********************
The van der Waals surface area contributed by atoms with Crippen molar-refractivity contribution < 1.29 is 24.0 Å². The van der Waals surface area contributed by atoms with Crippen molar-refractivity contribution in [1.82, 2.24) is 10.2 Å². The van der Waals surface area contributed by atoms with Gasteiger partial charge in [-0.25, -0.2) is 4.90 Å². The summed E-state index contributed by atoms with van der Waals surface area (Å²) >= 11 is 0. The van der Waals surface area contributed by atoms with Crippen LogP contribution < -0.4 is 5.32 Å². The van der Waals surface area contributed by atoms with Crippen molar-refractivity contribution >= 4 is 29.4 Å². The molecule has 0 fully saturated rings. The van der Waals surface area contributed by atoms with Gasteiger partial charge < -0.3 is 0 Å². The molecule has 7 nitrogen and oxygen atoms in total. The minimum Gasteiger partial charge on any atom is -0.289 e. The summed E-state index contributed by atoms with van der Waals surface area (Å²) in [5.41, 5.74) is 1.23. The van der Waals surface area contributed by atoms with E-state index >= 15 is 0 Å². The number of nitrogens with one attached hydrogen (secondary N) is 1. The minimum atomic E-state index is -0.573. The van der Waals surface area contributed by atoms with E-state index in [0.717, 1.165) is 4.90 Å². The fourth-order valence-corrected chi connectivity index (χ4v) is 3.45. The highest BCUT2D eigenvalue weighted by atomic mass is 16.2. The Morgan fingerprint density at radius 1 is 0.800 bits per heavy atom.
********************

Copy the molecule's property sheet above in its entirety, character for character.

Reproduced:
The van der Waals surface area contributed by atoms with Crippen molar-refractivity contribution < 1.29 is 24.0 Å². The van der Waals surface area contributed by atoms with Crippen molar-refractivity contribution in [1.82, 2.24) is 10.2 Å². The van der Waals surface area contributed by atoms with Gasteiger partial charge in [-0.25, -0.2) is 4.90 Å². The summed E-state index contributed by atoms with van der Waals surface area (Å²) >= 11 is 0. The van der Waals surface area contributed by atoms with Crippen LogP contribution < -0.4 is 5.32 Å². The van der Waals surface area contributed by atoms with Crippen molar-refractivity contribution >= 4 is 29.4 Å². The molecule has 0 fully saturated rings. The van der Waals surface area contributed by atoms with Gasteiger partial charge < -0.3 is 0 Å². The molecule has 7 nitrogen and oxygen atoms in total. The minimum Gasteiger partial charge on any atom is -0.289 e. The summed E-state index contributed by atoms with van der Waals surface area (Å²) in [5.41, 5.74) is 1.23. The van der Waals surface area contributed by atoms with E-state index >= 15 is 0 Å². The number of nitrogens with one attached hydrogen (secondary N) is 1. The minimum atomic E-state index is -0.573. The van der Waals surface area contributed by atoms with E-state index in [0.717, 1.165) is 4.90 Å². The fourth-order valence-corrected chi connectivity index (χ4v) is 3.45. The highest BCUT2D eigenvalue weighted by atomic mass is 16.2. The Morgan fingerprint density at radius 1 is 0.800 bits per heavy atom.